Government Requirements for Safety Tool Use

In the U.S.A., there are many organizations such as the Occupational Safety & Health Administration (OSHA), the Department of Energy (DOE), the National Fire Protection Association (NFPA) and MSHA (Mine Safety & Health Administration) that require or recommend the use of non-sparking hand tools in many industrial applications. For example, petroleum & chemical manufacturing, explosive and blasting agents, the marine industry, the mining industry, the paper industries, and spray booth operations, just to name a few, all require the use of non-sparking hand tools to eliminate fire and explosion hazards.

OSHA guidelines specifically cite the use of safety tools for handling of the following chemicals:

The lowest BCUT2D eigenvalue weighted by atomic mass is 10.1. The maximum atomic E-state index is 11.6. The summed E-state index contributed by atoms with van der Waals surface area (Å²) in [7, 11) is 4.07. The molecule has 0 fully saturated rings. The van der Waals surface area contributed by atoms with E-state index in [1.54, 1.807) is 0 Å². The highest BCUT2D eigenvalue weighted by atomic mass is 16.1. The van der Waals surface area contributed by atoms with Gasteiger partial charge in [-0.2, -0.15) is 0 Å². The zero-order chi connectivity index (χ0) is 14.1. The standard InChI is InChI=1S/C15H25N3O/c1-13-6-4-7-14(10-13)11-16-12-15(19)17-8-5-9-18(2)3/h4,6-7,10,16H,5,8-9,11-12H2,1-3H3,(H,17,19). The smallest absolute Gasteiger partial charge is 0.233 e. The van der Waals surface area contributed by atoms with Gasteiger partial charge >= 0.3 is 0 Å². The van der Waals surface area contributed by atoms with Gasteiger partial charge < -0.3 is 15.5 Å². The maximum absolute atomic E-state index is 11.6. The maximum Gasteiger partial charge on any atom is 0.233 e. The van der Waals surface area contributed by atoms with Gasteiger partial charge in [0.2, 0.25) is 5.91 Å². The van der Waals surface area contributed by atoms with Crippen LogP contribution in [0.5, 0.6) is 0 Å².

• Acrylonitrile
  • Aluminum
  • Benzene
  • Chlorine dioxide
  • Chloroacetaldehyde
  • Chlorodiphenyl
  • Chloro-nitropropane
  • Coal dust
  • Crotonaldehyde
  • Cyanamide
  • Diborane
  • Dibutyl phthalate
  • Dichloroethylene
  • 2-Dichloroethylene
  • Dichloroethyl ether
  • Dichlorvos
  • Diethylamine
  • Diisopropylamine
  • Dimethylaniline
  • Dimethylamine
  • Dimethylphthalate
  • Dinitrobenzene
  • Dinitrotoluene
  • Dioxane
  • Dipropylene glycol methyl ether
  • Ethyl acetate
  • Ethyl acrylate
  • Ethylamine
  • Ethyl amyl ketone
  • Ethyl benzene
  • Ethyl bromide
  • Ethyl butyl ketone
  • Ethyl chloride
  • Ethyl ether
  • Ethyl silicate
  • Ethylenediamine
  • Ethylene oxide
  • n-Ethylmorpholine
  • Flourottrichloromethane
  • Furfural
  • Glycidol
  • Haptachlor
  • Heptane
  • n-Hexane
  • Hydrogen cyanide
  • Isobutyl alcohol
  • Isopropyl acetate
  • Isopropylamine
  • 4-Methoxyphenol
  • Nonane
  • Phenol
  • Trimethylamine
  • VM and naphtha
  • Zinc stearate